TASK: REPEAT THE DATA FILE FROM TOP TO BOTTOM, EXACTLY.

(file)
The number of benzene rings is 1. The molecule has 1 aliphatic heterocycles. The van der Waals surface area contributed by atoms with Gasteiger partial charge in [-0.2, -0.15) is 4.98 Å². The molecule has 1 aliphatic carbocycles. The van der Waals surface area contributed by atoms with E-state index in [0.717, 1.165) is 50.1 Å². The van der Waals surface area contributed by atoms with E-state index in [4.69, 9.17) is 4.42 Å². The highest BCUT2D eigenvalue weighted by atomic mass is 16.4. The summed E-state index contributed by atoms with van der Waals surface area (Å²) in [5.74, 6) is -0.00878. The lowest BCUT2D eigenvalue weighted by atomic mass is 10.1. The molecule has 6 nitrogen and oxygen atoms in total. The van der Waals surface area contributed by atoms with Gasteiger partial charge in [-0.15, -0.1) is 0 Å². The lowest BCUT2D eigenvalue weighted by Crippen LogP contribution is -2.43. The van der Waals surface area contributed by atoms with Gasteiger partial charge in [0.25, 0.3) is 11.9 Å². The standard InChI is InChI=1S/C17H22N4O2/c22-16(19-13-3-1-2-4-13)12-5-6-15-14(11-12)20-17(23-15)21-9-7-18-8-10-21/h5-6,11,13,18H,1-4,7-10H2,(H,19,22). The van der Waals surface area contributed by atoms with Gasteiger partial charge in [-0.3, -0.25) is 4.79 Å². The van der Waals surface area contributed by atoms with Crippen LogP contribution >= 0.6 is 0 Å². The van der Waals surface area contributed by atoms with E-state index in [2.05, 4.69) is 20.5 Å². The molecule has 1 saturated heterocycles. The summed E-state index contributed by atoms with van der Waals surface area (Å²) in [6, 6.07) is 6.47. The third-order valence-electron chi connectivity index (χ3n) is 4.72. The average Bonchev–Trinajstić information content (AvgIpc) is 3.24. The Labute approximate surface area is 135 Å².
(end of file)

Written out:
The number of benzene rings is 1. The molecule has 1 aliphatic heterocycles. The van der Waals surface area contributed by atoms with Gasteiger partial charge in [-0.2, -0.15) is 4.98 Å². The molecule has 1 aliphatic carbocycles. The van der Waals surface area contributed by atoms with E-state index in [0.717, 1.165) is 50.1 Å². The van der Waals surface area contributed by atoms with E-state index in [4.69, 9.17) is 4.42 Å². The highest BCUT2D eigenvalue weighted by atomic mass is 16.4. The summed E-state index contributed by atoms with van der Waals surface area (Å²) in [5.74, 6) is -0.00878. The lowest BCUT2D eigenvalue weighted by atomic mass is 10.1. The molecule has 6 nitrogen and oxygen atoms in total. The van der Waals surface area contributed by atoms with Gasteiger partial charge in [-0.15, -0.1) is 0 Å². The lowest BCUT2D eigenvalue weighted by Crippen LogP contribution is -2.43. The van der Waals surface area contributed by atoms with Gasteiger partial charge in [0.25, 0.3) is 11.9 Å². The standard InChI is InChI=1S/C17H22N4O2/c22-16(19-13-3-1-2-4-13)12-5-6-15-14(11-12)20-17(23-15)21-9-7-18-8-10-21/h5-6,11,13,18H,1-4,7-10H2,(H,19,22). The van der Waals surface area contributed by atoms with Gasteiger partial charge in [-0.3, -0.25) is 4.79 Å². The van der Waals surface area contributed by atoms with Crippen LogP contribution >= 0.6 is 0 Å². The van der Waals surface area contributed by atoms with E-state index in [2.05, 4.69) is 20.5 Å². The molecule has 1 saturated heterocycles. The summed E-state index contributed by atoms with van der Waals surface area (Å²) in [6, 6.07) is 6.47. The third-order valence-electron chi connectivity index (χ3n) is 4.72. The average Bonchev–Trinajstić information content (AvgIpc) is 3.24. The Labute approximate surface area is 135 Å².